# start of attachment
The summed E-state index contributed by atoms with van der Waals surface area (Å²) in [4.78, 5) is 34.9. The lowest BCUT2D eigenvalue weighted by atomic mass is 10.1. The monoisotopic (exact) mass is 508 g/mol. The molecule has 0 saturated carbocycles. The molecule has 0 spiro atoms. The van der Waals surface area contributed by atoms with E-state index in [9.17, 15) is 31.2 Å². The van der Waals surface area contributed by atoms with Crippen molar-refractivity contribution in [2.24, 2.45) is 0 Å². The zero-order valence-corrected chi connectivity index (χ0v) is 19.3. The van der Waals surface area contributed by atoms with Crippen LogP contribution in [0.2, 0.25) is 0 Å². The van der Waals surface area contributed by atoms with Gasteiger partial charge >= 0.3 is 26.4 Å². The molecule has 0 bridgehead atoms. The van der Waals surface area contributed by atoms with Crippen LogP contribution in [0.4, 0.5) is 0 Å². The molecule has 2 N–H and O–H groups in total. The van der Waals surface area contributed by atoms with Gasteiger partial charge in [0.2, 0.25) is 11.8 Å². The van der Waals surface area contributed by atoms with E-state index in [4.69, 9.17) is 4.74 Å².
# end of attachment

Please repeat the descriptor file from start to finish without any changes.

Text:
The summed E-state index contributed by atoms with van der Waals surface area (Å²) in [4.78, 5) is 34.9. The lowest BCUT2D eigenvalue weighted by atomic mass is 10.1. The monoisotopic (exact) mass is 508 g/mol. The molecule has 0 saturated carbocycles. The molecule has 0 spiro atoms. The van der Waals surface area contributed by atoms with E-state index in [9.17, 15) is 31.2 Å². The van der Waals surface area contributed by atoms with Crippen molar-refractivity contribution in [2.24, 2.45) is 0 Å². The zero-order valence-corrected chi connectivity index (χ0v) is 19.3. The van der Waals surface area contributed by atoms with Crippen LogP contribution in [0.2, 0.25) is 0 Å². The van der Waals surface area contributed by atoms with Gasteiger partial charge >= 0.3 is 26.4 Å². The molecule has 0 bridgehead atoms. The van der Waals surface area contributed by atoms with Crippen LogP contribution in [0.4, 0.5) is 0 Å². The molecule has 2 N–H and O–H groups in total. The van der Waals surface area contributed by atoms with Gasteiger partial charge in [0.2, 0.25) is 11.8 Å². The van der Waals surface area contributed by atoms with E-state index in [4.69, 9.17) is 4.74 Å².